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View from the North towards the entrance to the National Cemetery; this section is reserved for Union soldiers.
Before the appearance of European settlers, Rock Island was already home to the Sauk and Meskwaki peoples, who used the island for farming and the surrounding Mississippi River for fur trading.  Black Hawk, a Sauk warrior, noted in his autobiography that the island was considered sacred to the Sauk people. He continued to say that the European American settlement and construction of Fort Armstrong in the early 1800s had disrupted the island’s good spirit and drove it away. 
By the Civil War (1861–1865), Indigenous residents had been displaced across the Mississippi River, leaving land for the Union Army to hastily construct the Arsenal Confederate Prison Camp. This prisoner of war camp held thousands of captured Confederate soldiers from 1863 to 1865. Due to lack of food, warm shelter and sanitation, nearly 2,000 prisoners lost their lives during the camp’s two years of operations. Just south of the camp, the bodies of these prisoners were laid to rest in the Rock Island Confederate Cemetery.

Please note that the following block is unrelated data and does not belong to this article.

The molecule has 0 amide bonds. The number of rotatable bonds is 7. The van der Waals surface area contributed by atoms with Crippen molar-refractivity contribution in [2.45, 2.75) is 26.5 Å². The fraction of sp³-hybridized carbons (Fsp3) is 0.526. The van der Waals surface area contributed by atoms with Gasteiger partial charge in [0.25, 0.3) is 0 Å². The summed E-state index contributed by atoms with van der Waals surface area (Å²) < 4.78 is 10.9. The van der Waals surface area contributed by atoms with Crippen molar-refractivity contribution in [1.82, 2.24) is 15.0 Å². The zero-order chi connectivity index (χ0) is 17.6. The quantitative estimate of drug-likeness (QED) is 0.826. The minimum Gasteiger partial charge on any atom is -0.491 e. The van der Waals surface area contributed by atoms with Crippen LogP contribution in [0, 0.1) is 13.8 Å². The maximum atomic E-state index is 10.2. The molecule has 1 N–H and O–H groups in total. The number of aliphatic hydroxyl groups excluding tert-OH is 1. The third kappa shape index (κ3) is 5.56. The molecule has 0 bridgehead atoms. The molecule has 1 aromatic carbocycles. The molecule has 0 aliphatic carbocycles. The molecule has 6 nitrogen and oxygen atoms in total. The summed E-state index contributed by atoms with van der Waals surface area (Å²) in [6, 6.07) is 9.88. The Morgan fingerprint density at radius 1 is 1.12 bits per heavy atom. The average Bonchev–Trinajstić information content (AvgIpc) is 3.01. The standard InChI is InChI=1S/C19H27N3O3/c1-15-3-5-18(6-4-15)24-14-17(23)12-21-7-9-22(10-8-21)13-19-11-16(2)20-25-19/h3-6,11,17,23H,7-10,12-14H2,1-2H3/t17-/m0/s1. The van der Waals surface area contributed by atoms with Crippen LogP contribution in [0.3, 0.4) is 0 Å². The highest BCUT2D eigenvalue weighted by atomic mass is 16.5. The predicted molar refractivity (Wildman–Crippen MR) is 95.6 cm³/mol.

Now known as Arsenal Island, much of the land is utilized by the Rock Island Arsenal, a government-owned manufacturer of weapons and goods for the U.S. Armed Services.  Aside from this, the island maintains the Confederate Cemetery along with a separate National Cemetery and the Rock Island Arsenal Museum. Off the island, visitors to the Quad Cities region can learn more about the diverse history of Rock Island at the Black Hawk State Historic Site and the Rock Island Preservation Society.
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The Great American Rail-Trail promises an all-new American experience. Through 12 states and the District of Columbia, the trail will directly serve nearly 50 million people within 50 miles of the route. Across the nation—and the world—only the limits of imagination will limit its use.Learn More
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